The Higher Education Authority, on behalf of the State, will pay course fees only once for each year of an approved course. If you end up repeating a year, you (or more likely your parents) will be the one paying. This extra €5,000 would bring your total fee for your first year to at least €8,000. This is far beyond the means of many families, especially when you factor in the living costs of attending college.
Even if you choose a course at a private college this year, then leave it to follow one in a State-funded college next year, you still must pay the full fees. Fees paid to private colleges are tax deductible at 20 per cent on any charges over €3,000, and so are treated in the same way as State-funded places, even if you do not claim the tax relief.
Things to check
Make sure you meet all the entry requirements and have taken the required subjects at the appropriate level. (An example of this is the higher-level maths requirement for level 8 engineering degrees.) With this list in hand, put them in an order of preference or priority.
The coming month will be one of the most intensive periods of engagement between colleges and prospective students. Colleges will facilitate individual interactions with staff, via online communications or virtual open days.
You can use these forums to discuss any programme you are seriously considering. Contact the course director or programme office. You will find phone numbers and email addresses in the college prospectus or on the college website.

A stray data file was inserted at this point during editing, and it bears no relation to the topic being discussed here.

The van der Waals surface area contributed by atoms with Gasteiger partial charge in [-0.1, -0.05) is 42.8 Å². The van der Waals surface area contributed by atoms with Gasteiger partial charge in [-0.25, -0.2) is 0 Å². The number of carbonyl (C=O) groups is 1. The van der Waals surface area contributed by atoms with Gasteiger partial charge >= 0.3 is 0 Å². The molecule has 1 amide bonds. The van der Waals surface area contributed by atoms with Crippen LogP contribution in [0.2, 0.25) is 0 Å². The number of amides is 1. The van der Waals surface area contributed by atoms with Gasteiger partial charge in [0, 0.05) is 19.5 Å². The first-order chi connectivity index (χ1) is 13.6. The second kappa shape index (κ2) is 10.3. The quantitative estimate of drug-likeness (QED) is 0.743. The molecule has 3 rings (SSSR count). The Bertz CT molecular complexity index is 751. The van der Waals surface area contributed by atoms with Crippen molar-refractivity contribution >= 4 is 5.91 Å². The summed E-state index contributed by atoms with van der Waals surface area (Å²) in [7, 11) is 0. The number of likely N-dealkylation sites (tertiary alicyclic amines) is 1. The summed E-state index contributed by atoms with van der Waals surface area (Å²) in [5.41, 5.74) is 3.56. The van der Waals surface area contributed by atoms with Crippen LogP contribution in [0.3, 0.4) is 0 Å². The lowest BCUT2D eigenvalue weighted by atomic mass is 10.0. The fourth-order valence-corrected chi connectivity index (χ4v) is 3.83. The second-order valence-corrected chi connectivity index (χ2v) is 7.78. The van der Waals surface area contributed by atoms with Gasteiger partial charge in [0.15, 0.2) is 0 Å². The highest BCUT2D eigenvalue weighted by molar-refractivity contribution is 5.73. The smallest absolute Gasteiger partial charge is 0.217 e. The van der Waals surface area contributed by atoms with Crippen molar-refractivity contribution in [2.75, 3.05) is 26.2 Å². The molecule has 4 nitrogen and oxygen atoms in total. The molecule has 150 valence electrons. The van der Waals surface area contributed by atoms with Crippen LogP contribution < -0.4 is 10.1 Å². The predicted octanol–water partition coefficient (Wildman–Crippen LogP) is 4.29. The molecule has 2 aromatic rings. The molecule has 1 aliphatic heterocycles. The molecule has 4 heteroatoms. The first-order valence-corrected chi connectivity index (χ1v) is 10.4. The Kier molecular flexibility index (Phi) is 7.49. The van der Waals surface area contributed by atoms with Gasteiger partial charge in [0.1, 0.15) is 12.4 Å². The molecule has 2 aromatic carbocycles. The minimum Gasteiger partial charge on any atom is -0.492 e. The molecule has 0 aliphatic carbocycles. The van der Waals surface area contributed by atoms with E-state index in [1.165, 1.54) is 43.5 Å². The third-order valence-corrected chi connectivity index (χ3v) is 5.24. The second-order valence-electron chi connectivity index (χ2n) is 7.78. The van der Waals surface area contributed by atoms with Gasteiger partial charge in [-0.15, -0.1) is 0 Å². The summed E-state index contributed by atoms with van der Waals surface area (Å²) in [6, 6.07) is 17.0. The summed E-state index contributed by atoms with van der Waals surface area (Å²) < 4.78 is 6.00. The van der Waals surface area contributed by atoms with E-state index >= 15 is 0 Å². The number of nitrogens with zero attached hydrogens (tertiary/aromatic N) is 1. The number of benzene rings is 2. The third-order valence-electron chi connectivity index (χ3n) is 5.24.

When you have completed this process list your final course choices on your CAO record in the order you want them, allowing for all possible outcomes from your assessed grades.
You have up to 10 choices at both level 8 higher degrees and level 7 and 6 ordinary degrees and higher-certificate programmes. Never disregard the level 7 and 6 courses out of academic snobbery: almost all these programmes allow you to progress to the level 8 higher degree with an additional year of study.
Do not finalise your choices without consulting the key adults in your life, such as your parents and guidance counsellor. Although you can no longer communicate with your teachers, your Guidance Counsellor will continue to communicate with you online to help you finalise your course choices. Make sure to use their expertise before you finally submit your course lists.